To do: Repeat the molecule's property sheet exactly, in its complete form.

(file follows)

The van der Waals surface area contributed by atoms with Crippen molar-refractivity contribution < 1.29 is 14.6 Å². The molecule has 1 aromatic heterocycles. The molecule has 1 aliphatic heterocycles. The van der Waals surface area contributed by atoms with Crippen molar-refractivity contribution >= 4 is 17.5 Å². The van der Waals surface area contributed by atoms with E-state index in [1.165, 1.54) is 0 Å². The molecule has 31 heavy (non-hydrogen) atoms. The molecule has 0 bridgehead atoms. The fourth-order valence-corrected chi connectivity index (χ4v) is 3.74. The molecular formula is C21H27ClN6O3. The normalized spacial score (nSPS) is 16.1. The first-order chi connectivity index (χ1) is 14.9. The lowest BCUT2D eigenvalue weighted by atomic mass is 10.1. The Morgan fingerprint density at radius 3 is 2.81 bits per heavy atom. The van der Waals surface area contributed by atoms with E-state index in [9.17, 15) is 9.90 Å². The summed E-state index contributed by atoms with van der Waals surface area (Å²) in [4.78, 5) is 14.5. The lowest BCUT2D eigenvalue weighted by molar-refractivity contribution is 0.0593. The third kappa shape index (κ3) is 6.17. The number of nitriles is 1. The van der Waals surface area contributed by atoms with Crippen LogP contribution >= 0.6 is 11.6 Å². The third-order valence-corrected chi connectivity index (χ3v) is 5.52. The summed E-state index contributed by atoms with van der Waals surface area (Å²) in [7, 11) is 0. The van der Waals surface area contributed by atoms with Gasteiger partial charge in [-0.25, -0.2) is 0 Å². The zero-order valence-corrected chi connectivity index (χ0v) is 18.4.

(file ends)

The van der Waals surface area contributed by atoms with Crippen molar-refractivity contribution < 1.29 is 14.6 Å². The molecule has 1 aromatic heterocycles. The molecule has 1 aliphatic heterocycles. The van der Waals surface area contributed by atoms with Crippen molar-refractivity contribution >= 4 is 17.5 Å². The van der Waals surface area contributed by atoms with E-state index in [1.165, 1.54) is 0 Å². The molecule has 31 heavy (non-hydrogen) atoms. The molecule has 0 bridgehead atoms. The fourth-order valence-corrected chi connectivity index (χ4v) is 3.74. The molecular formula is C21H27ClN6O3. The normalized spacial score (nSPS) is 16.1. The first-order chi connectivity index (χ1) is 14.9. The lowest BCUT2D eigenvalue weighted by atomic mass is 10.1. The Morgan fingerprint density at radius 3 is 2.81 bits per heavy atom. The van der Waals surface area contributed by atoms with E-state index in [9.17, 15) is 9.90 Å². The summed E-state index contributed by atoms with van der Waals surface area (Å²) in [4.78, 5) is 14.5. The lowest BCUT2D eigenvalue weighted by molar-refractivity contribution is 0.0593. The third kappa shape index (κ3) is 6.17. The number of nitriles is 1. The van der Waals surface area contributed by atoms with Crippen LogP contribution >= 0.6 is 11.6 Å². The third-order valence-corrected chi connectivity index (χ3v) is 5.52. The summed E-state index contributed by atoms with van der Waals surface area (Å²) in [7, 11) is 0. The van der Waals surface area contributed by atoms with Gasteiger partial charge in [-0.25, -0.2) is 0 Å². The zero-order valence-corrected chi connectivity index (χ0v) is 18.4.